Why kosher food is hot
Rachel Fletcher examines why the market for kosher products is expanding so rapidly
WE H A V E h a d t h e free-range trend, the o r g a n i c boom and n o w t h e Fair Trade obsession. So what will be the next niche food fashion to go mainstream? One senior New York rabbi has no doubts. He reckons that everyone these days wants their food kosher.
His evidence? Well, the global market for kosher food is on the rise, according to Rabbi Eliyahu Safran of New York, an authority on kashrut. Requests for kosher certification is growing in countries such as China, Turkey, India, and South America.
Rabbi Safran has been in London this week addressing a Food Ingredients conference. A rabbinical presence is not standard at the biannual event. That, he suggests, shows how seriously the kosher market is being taken.
“We like to say that kosher is hot,” he says. “The kosher marketplace in the US has been growing by 10 to 15 per cent a year in the past 10 to 15 years. The Orthodox Union now certifies 6,000 plants in over 80 countries.”
To an extent, the demand feeds off itself. “More and more kosher finished products means a need for more and more kosher ingredients from producers,” Rabbi Safran explains.
“That means countries throughout the world are seeking to produce kosher food to export to Israel and the US, where there is such great demand.”
Rabbi Safran’s authority certifies several hundred Chinese companies, for example. “There, a great majority of companies seeking certification are producing raw materials that are then used in finished products.
“There is also a great growth in India, a sub-continent in itself, and developing in technology and manufacture.
“And there is also growth in Eastern Europe since the fall of the Iron Curtain, which means companies seek to export to Israel, and also in Turkey and South America.”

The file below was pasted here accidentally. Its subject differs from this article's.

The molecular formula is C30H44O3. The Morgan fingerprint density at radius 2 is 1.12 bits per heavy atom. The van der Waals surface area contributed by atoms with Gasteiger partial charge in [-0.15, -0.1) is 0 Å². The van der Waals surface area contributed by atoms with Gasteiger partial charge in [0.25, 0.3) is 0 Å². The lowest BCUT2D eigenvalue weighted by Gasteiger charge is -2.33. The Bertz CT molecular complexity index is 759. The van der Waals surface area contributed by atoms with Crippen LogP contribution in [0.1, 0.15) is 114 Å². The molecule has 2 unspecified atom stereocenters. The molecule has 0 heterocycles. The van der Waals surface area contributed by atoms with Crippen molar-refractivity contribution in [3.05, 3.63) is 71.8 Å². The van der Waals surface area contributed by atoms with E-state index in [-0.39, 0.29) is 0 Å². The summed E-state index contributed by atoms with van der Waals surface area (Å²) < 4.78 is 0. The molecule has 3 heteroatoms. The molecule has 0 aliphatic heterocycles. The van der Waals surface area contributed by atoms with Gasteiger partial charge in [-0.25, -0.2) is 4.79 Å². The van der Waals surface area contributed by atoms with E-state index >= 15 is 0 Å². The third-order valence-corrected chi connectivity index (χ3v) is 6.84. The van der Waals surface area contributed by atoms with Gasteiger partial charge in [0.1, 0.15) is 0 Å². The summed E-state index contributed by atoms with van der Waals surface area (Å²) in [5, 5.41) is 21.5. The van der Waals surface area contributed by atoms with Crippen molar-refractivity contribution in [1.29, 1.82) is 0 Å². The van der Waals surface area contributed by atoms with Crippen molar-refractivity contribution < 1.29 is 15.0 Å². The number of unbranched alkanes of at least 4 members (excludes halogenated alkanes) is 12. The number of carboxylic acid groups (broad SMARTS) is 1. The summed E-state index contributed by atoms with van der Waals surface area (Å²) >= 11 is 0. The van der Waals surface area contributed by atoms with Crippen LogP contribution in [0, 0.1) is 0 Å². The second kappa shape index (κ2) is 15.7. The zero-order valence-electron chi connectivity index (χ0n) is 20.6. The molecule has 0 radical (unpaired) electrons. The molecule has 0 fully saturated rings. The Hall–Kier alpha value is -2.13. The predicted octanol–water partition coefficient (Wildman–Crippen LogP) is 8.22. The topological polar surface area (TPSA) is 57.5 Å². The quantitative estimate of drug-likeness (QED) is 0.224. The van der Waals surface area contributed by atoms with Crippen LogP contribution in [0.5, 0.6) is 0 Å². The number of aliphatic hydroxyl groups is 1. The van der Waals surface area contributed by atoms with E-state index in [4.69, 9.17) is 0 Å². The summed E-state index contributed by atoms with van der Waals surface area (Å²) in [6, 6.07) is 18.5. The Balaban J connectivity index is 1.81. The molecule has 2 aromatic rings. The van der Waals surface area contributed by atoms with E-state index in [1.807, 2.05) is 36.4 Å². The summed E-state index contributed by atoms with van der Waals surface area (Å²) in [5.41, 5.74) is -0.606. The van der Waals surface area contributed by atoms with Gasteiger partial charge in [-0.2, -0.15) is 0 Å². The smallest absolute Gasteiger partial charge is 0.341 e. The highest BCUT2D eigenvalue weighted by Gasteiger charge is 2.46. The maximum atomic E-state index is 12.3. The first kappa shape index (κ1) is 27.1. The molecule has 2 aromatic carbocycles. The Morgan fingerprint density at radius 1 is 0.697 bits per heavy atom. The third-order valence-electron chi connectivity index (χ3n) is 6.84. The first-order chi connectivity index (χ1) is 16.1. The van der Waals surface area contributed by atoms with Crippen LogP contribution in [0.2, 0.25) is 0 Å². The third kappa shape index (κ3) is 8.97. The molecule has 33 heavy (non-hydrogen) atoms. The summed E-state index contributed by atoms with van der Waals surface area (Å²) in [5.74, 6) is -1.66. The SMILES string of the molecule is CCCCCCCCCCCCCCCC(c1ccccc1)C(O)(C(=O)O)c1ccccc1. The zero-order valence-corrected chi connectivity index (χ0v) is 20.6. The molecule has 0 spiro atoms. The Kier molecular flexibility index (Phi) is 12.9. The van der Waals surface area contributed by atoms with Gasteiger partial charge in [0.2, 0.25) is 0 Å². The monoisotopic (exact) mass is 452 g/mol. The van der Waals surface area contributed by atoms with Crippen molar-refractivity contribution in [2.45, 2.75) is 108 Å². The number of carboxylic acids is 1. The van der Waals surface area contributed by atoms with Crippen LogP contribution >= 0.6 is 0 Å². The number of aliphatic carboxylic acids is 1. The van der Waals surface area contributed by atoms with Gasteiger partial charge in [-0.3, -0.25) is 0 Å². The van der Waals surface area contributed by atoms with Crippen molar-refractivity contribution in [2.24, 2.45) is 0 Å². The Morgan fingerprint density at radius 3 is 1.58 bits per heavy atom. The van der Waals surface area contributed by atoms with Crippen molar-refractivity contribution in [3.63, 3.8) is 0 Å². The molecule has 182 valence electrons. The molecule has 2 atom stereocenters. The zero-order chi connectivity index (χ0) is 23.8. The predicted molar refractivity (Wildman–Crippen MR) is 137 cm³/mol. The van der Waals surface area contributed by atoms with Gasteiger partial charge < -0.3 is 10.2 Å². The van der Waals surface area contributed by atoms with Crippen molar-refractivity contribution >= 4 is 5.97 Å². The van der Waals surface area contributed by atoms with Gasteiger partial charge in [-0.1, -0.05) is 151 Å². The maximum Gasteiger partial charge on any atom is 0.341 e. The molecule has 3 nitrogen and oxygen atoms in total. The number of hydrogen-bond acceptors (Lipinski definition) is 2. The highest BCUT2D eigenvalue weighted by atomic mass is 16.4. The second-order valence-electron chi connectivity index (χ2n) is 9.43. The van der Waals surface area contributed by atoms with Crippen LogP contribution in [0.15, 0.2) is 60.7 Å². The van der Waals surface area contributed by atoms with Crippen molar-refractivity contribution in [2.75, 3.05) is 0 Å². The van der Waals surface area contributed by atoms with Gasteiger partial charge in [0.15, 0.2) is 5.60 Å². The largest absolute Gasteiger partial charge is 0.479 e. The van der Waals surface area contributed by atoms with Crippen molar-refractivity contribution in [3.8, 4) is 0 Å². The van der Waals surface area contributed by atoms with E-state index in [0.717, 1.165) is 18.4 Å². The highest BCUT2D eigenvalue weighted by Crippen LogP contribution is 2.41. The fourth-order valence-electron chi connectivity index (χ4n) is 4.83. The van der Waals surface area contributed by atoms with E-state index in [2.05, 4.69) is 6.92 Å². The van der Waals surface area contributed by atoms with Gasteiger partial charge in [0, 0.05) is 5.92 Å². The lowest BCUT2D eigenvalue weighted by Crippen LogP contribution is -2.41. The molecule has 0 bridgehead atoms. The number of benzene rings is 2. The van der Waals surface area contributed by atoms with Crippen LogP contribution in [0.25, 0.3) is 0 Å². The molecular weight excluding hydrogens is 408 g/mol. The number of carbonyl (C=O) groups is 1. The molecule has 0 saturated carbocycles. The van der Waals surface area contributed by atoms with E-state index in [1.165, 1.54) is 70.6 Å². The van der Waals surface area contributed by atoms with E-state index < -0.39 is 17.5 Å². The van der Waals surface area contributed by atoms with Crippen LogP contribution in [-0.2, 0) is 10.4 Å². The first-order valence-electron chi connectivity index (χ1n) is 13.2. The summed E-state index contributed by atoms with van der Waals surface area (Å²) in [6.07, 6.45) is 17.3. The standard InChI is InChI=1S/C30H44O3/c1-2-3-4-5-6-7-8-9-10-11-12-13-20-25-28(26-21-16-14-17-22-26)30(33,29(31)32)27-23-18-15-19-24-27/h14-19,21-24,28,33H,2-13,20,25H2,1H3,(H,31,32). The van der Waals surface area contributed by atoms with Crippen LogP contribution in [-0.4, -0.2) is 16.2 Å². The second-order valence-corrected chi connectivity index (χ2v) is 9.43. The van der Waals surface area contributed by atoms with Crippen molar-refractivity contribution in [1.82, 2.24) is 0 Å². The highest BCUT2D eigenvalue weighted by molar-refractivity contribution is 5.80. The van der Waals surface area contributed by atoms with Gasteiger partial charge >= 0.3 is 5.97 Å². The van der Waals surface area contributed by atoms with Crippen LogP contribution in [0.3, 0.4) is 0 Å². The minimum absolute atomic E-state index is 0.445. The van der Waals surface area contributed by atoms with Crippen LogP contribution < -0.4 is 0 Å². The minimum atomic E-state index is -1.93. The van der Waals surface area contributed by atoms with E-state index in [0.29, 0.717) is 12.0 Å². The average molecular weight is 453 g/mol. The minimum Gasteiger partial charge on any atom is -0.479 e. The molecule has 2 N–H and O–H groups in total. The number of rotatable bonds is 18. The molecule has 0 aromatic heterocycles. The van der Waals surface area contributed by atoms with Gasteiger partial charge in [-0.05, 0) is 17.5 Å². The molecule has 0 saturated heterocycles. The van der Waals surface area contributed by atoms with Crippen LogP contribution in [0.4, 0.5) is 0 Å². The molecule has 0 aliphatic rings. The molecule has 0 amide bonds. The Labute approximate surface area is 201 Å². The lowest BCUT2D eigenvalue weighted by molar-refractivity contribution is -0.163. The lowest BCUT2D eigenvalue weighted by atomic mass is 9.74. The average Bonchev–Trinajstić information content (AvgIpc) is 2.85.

But why is kosher food expanding so much faster than the Jewish birth rate? The reason seems to be that nonJews are buying into the kosher ethos.
In the US, kosher products have been relatively protected from the food scares which have blighted the prepared-food market.
Consumers are aware, for example, that kosher laws are stricter than US Department of Agriculture standards when it comes to animal health. Kashrut prohibits using cows with bro- ken bones or animals that are visibly sick. The laws strictly dictate how the animals are fed, killed and processed.
There is also a widespread perception that kosher chickens are less likely to be infected with bacteria such as campylobactor and salmonella. Kosher birds are washed, salted and passed through three tanks of clean water. Janet Corry, a scientist from Bristol University, feels that the immersion in salt might well inhibit bacteria, although there is no conclusive research to back this up.
It is not just health considerations driving forward the American kosher market. Because kashrut prohibits the mixing of meat and milk products, kosher food-labelling is rigorous. NonJewish vegetarians know that there is no hidden meat in milky or parev products, and vegans and those with lactose intolerance know that parev products contain no dairy. Plus, many Muslims are happy that kosher certified food also satisfies halal restrictions. Indeed, some glatt-kosher sandwiches now carry the words “halal approved”.
Then, there is the fact that a growing number of supermarkets in areas with a Jewish population are stocking kosher lines. But it is not just the Jews who are buying them. Matzah is marketed to non-Jews as a low-salt, low fat food. It has worked. According to a spokesperson for Rakusen, 50 per cent of its matzah is bought by non-Jews.
Some things may never catch on, however. Meticulous food-labelling or not, if you are queuing up at the checkout with a jar of gefilte fish, you are almost certain to be Jewish.
Supermarkets in Jewish areas all have kosher counters. But it is not just Jews who are buying the food